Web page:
Steve M — Crooks and Liars Jan 13, 2017
Be thankful you don’t have Jared Kushner as your landlord. The Village Voice reports:
For tenants in Jared Kushner’s buildings, seeing their landlord get a top position in the White House is as nightmarish as Donald Trump becoming president is for most New Yorkers.
“It’s disgusting. It’s insane. It’s ludicrous,” Mary Ann Siwek, who’s lived at 170 East 2nd Street for more than thirty years, said after Trump, Kushner’s father-in-law, tapped him to be an official senior adviser. “I don’t know how to tell you how despicable this man is.”
Kushner bought the East Village building three years ago for $17 million and immediately began what tenant advocates call “construction as harassment”: renovating vacant apartments in a way that makes life dangerous and miserable for the current residents, particularly the rent-stabilized ones. “We were breathing in dust and fumes. There was plaster everywhere. My ceiling collapsed a couple times. For six months we had to live like this.” At one point there was a gas leak bad enough to cause the fire department to cordon off the entire block.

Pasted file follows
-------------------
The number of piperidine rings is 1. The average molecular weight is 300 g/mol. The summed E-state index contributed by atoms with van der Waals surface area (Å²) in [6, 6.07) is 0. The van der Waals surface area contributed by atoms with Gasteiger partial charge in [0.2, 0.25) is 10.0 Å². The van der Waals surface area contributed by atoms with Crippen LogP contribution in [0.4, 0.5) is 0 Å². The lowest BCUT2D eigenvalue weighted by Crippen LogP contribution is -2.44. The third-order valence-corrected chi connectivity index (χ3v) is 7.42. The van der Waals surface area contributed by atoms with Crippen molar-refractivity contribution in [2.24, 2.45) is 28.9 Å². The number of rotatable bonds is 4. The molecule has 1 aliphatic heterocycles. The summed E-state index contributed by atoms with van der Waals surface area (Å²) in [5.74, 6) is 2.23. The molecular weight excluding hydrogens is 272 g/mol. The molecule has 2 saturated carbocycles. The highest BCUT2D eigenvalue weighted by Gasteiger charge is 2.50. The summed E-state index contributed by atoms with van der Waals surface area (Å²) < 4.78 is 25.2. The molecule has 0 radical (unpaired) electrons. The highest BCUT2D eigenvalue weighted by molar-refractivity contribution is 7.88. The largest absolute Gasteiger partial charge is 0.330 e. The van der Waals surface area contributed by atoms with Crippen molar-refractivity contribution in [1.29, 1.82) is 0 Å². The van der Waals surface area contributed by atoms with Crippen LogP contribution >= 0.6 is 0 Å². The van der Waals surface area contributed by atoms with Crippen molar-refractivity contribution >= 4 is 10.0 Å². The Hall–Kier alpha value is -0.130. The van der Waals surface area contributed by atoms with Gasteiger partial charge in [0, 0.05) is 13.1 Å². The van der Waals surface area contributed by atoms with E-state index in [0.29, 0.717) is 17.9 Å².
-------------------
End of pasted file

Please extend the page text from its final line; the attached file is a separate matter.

… Kushner “was never around,” and representatives from his Westminster Management came by mainly to offer tenants money to leave. Siwek, now retired, turned down a $10,000 offer, and says some people got only moving expenses. Within nine months, she says, three-fourths of the tenants had left.
That enabled Kushner to renovate their apartments and raise the rents to luxury rates.
These aren’t unusual tactics for New York landlords, but you may have formed an impression that Kushner is better than this because he’s babyfaced and he’s not a boastful blowhard like his father. Appearances are deceiving, apparently.
Last month I noted that notices were appearing at a Kushner building in the same neighborhood saying his company hadn’t paid the electric bill. I called him a “deadbeat” at that time, but maybe he was just withholding services (i.e., threatening a shutoff of electricity in common areas such as staircases) in order to drive tenants out. That post also noted “construction as harassment” at yet another Kushner building.
If you don’t understand why Kushner would do this, here’s why: Many tenants here in New York City have leases under the rent stabilization law, which limits annual increases. But if you drive those tenants out and make a few improvements, legally you can charge new tenants whatever the market will bear. That’s a powerful incentive to engage in tenant harassment — which is illegal, but a lot of landlords do it anyway. It looks as if Kushner is one of them — which makes him an ideal addition to his father-in-law’s team.